You are probably wondering where the gospel is this day. Here is the good news- 
Jesus after 40 days in the wilderness fasting surely was tempted. But shows not only his identity but his obedience, even to the cross. Knowing what he endured, and what was to come, and knowing our track record as humans, he gave his followers a prayer.

A prayer that meets us wherever wilderness is, and whatever temptation looks like. So we can listen to and remember God’s way. And strengthen our faith. Not only in Sunday worship but every day.

Martin Luther suggested we begin each day by thanking God, then saying the 10 Commandments and saying the prayer Jesus gave-the Lords Prayer. Every day- first thing- to shape the whole day. I imagine how some days, our attention would be caught by different parts of the words. Perhaps not unlike how Jesus felt in those 40 days. Practicing for when the tempter came. So he could hear God’s words more strongly than others.

I invite you on this day we have all lost an hours sleep, to close your eyes, resist sleep, and let’s listen.

“I thank you, my heavenly Father, through Jesus Christ, your Dear Son, that You have kept me this night from all harm and danger, and I pray that you would keep me this day also from sin and every evil, that all my doings and life may please you. For into your hands I commend myself, my body, and soul and all things. Let your holy angel be with me that the evil one may have no power over me. Amen.”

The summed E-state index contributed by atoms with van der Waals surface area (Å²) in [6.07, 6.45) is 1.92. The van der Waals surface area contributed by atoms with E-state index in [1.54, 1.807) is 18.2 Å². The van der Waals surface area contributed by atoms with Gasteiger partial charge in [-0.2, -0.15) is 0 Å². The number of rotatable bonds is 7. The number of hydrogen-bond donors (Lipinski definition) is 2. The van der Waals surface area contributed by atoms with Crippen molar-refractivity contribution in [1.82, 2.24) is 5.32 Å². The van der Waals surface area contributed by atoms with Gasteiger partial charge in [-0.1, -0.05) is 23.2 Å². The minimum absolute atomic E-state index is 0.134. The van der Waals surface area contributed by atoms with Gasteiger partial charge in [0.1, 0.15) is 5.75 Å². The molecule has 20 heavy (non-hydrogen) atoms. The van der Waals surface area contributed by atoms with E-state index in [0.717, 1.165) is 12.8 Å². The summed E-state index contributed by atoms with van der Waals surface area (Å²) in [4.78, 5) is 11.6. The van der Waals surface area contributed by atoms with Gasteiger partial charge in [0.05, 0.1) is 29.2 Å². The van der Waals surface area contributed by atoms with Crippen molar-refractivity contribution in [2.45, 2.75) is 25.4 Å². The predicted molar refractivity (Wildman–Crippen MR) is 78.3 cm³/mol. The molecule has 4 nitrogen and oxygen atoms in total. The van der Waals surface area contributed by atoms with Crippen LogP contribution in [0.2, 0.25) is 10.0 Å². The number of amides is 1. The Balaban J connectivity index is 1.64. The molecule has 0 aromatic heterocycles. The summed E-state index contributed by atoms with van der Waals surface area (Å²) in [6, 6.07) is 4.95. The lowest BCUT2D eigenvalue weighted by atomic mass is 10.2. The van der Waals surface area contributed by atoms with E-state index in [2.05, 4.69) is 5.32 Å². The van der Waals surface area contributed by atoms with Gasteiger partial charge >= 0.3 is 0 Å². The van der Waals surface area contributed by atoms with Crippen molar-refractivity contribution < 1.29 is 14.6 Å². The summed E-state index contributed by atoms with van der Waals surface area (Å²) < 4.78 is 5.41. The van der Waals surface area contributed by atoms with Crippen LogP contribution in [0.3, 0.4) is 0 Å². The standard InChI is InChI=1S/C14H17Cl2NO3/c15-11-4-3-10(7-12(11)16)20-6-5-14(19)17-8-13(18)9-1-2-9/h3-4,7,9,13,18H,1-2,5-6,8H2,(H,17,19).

I am the Lord your God who brought you out of Egypt, out of the land of slavery

You shall have no other gods before me,

You shall not take the name of the Lord in vain,

Remember the Sabbath and keep it holy,

Honor your mother and father,

You shall not kill,

You shall not commit adultery,

You shall not steal,

You shall not bear false witness,

You shall not covet your neighbor’s wife,

You shall not covet anything that belongs to your neighbor

Our Father who art in heaven, Hallowed be thy name

Thy kingdom come, Thy will be done, On earth as in heaven

Give us this day our daily bread

And lead us not into temptation, But deliver us from evil

For thine is the kingdom and the power and the glory

Forever and ever